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In the lead up to its annual hosting conference in November, Airbnb has expanded its new, “still under wraps,” City Hosts program for offering local tours, activities, and experiences.
What first debuted in June with just 36 experiences in San Francisco, London, Los Angeles, Paris, and Tokyo has now expanded to 384 experiences in 12 cities around the world that now also include Cape Town, Detroit, Florence, Havana, Miami, Nairobi, Seoul, and Tokyo.
A quick sampling of the experiences includes: a 7-hour Wynwood Tour and Party in Miami for $300 per person; a day spent with life coaches with a welcome brunch, walk and mediation, and an early morning rave for $346 per person in London; a three-hour retail tour of Tokyo’s Akihabara District in search of the coolest anime collectibles and toys with an online retailer for $34 per person; and learning how to make your own ramen with a second-generation ramen maker in Tokyo. [See screenshots below for examples.]
Experiences seem to range from all-day affairs to smaller excursions at a variety of prices, with most of the longer experiences in the $200 range. Each of the experiences is orchestrated by a local City Host who serves, essentially, as a guest’s tour guide.
For now, the City Hosts experiences are only available to those with private beta access, and to be able to book any of the experiences, an Airbnb property booking is required. For those without access to City Hosts in beta, you can sign up to be added to the waitlist here.
Adding yourself onto the waitlist, you’ll see promotional images taken from this video, which was posted on AirHostsForum.com in May. It chronicles the adventures of an Airbnb guest who travels to Los Angeles and benefits from City Hosts by gaining access to parts of Los Angeles not often experienced by visitors, from a morning surf session to a Parisian cooking class and a visit to the oldest puppet theater in the U.S.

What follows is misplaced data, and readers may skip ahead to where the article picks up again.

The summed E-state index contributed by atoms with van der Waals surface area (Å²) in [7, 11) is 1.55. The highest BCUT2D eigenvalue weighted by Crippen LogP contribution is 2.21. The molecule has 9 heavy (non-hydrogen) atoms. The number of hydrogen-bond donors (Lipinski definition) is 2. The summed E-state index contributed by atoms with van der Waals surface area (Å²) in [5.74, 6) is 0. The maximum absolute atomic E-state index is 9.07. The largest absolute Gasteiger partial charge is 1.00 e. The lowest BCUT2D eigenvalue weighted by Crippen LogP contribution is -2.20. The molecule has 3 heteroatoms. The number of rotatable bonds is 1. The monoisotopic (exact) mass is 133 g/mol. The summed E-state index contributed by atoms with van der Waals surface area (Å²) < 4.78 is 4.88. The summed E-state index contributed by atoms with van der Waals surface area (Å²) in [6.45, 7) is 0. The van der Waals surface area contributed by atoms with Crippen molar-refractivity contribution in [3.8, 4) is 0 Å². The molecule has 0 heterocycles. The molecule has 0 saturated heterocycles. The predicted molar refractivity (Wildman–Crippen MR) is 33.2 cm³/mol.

Judging from what we’ve been able to gather from beta access to City Hosts and the promotional video, it seems like Airbnb users who book an experience have access to both a City Host, who sort of acts like your own guide/concierge and offers a number of different “immersive” experiences, as well as other City Hosts who might just host a special “single” excursion or experience for you, like a ramen cooking class or a walking tour.
Skift reached out to Airbnb to ask the company about an expected timeline for the formal debut of City Hosts but did not receive a comment.
Magical Trips Are Finally Becoming a Reality
City Hosts, it would appear, seems to be just one facet of Airbnb’s larger investment in what it has called internally, “Magical Trips.”
Throughout the past year, rumors about Magical Trips have swirled, and Airbnb will formally debut the project at this year’s Airbnb Open, a conference for hosts, in November.
City Hosts and Magical Trips seem to build upon the foundation already laid out by Airbnb’s latest global campaign, Live There, which debuted in April.
The Live There campaign not only included new marketing and advertisements but also a number of enhancements to Airbnb’s app and the addition of Guidebooks on its platform that emphasize both personalization and experiences. Within the app, Airbnb included a new “matching system” that takes travelers’ preferences into account to match them with homes, neighborhoods, and experiences that meet their needs. The Guidebooks feature insider tips from Airbnb hosts about their favorite things to see/do/eat in their cities.